The artnet Analytics Team’s Guide to the Photography Market
We turned to the artnet Price Database to get a snapshot of the state of the market.
The market for fine art photography has never reached the same heights as the rest of the contemporary art sector, even when you’re taking into account fine-art prints. Representing a relatively small percentage of auction house sales, it has remained a niche collecting category, with modest prices compared to singular works like paintings and sculptures.
As with any niche, information is half the battle. Connoisseurs who understand the medium and the idiosyncrasies of the photography market are the most likely to reap its rewards. Using the artnet Price Database, we took a close look at the state of the market and scoured for potential opportunities for anyone looking to invest in shutterbugs.
From 2009 to 2013, the auction market for photography seemed to be on a hard upswing, with sales revenue climbing season after season. It reached its peak with an exceptionally fruitful year in 2013, achieving $30.5 million in total sales value. But the tides swiftly turned, and precipitously fell by over 40% over the next two years.
“If you’re looking for big, quick gains in the art market, look away from photography,” summarized artnet News art business editor Tim Schneider in his analysis earlier this year.
The good news is that photography sales have resumed a modest upward trajectory, buoyed by a fairly consistent number of lots offered each year. In 2019, the auction market for photography appears to have recovered after 2018’s 10-year low, though signs for long-term growth are uncertain amidst global recession fears.
Like the fine art market, there is a reliable list of blue-chip artists that regularly top the charts. Classic artists like Irving Penn, Man Ray, and Ansel Adams are dependable winners whose works continue to retain or gain in value.
But it’s worth noting that major contemporary artists who work with photography, but who are not classified specifically as photographers by auction houses, dwarf the sales of Penn and his fellow masters.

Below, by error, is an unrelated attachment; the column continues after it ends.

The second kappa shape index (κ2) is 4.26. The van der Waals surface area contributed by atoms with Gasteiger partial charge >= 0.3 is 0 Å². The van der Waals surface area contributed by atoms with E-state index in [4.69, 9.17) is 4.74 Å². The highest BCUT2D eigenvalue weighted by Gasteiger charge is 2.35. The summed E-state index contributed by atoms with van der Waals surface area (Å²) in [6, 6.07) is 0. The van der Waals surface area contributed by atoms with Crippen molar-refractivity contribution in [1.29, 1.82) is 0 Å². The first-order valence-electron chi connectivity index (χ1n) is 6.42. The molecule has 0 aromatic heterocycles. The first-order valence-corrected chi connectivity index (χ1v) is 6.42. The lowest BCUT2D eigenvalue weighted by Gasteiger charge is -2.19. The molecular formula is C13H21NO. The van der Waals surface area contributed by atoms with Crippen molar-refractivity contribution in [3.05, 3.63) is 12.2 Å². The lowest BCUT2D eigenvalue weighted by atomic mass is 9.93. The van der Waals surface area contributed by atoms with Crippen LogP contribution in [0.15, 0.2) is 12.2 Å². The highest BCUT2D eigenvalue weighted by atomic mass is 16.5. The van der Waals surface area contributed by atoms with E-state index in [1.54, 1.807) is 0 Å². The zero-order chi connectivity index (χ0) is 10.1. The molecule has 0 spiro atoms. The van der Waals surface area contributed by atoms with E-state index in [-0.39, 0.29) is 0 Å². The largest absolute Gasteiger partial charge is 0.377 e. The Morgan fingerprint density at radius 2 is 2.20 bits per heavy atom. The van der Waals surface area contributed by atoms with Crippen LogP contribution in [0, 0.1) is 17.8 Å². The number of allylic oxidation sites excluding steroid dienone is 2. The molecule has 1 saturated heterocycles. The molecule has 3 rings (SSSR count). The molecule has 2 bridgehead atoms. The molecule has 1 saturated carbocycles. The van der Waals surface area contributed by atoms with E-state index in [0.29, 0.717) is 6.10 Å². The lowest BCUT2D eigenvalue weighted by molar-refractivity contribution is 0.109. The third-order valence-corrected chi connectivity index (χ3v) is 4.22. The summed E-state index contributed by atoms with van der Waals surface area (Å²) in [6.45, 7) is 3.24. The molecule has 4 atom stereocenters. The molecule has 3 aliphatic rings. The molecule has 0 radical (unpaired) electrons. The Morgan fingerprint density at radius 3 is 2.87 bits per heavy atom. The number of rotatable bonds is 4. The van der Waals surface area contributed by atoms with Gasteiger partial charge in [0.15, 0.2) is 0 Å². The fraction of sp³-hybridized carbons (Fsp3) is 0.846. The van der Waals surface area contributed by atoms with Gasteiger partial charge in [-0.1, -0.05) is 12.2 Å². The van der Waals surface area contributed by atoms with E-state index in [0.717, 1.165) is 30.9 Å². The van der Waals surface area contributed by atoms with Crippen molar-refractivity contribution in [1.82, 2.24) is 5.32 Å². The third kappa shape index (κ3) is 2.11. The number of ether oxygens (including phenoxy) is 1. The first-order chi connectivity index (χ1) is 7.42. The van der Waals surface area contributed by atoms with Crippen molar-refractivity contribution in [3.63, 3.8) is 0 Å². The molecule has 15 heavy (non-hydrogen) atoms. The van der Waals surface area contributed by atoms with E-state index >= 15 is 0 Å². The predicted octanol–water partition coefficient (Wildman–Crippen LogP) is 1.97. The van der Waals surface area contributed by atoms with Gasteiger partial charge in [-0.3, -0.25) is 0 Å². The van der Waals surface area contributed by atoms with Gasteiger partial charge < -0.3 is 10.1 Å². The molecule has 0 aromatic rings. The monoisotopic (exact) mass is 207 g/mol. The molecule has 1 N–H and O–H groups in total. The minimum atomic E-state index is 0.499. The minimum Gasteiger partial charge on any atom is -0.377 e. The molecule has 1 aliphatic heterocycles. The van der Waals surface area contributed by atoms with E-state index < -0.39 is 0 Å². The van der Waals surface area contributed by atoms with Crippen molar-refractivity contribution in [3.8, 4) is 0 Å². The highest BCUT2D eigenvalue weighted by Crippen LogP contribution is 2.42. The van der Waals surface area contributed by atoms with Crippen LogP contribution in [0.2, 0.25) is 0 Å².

The total sales values of works by Penn and Adams in 2019 thus far are an impressive $23.3 million and $18.5 million, respectively. But by contrast, sales of photos by Richard Prince achieved $65.1 million, while Cindy Sherman’s work has generated $54 million in sales.
It goes to show that when you consider photography as its own collecting category, there is still plenty of room to grow compared to our contemporary stars.
Some artists on the top 20 list represent notable divergences from overall trends. Works by Ansel Adams are wildly popular in terms of sheer volume, with an astounding 1,167 lots offered at auction this year so far, coupled with a robust average sale price of $20,418.
Similarly, 1,160 pictures by the French master Henri Cartier-Bresson have been offered in 2019, but with a more modest average sale price of $12,572 and a 65% sell-through rate (compared to Adams’s 77%).
By contrast, the multimedia artistic duo Gilbert & George only had 44 lots categorized as photographs sell at auction this year, but their whopping average sale price of $338,118 stood head and shoulders above the competition, placing them at 12 on the top-20 list.
As for which photographers will emerge as the leaders of the 2019 fall auction season and beyond, time will tell—but it’s proven to be a rich collecting category for those willing to be patient and with an eye for long-term investment.
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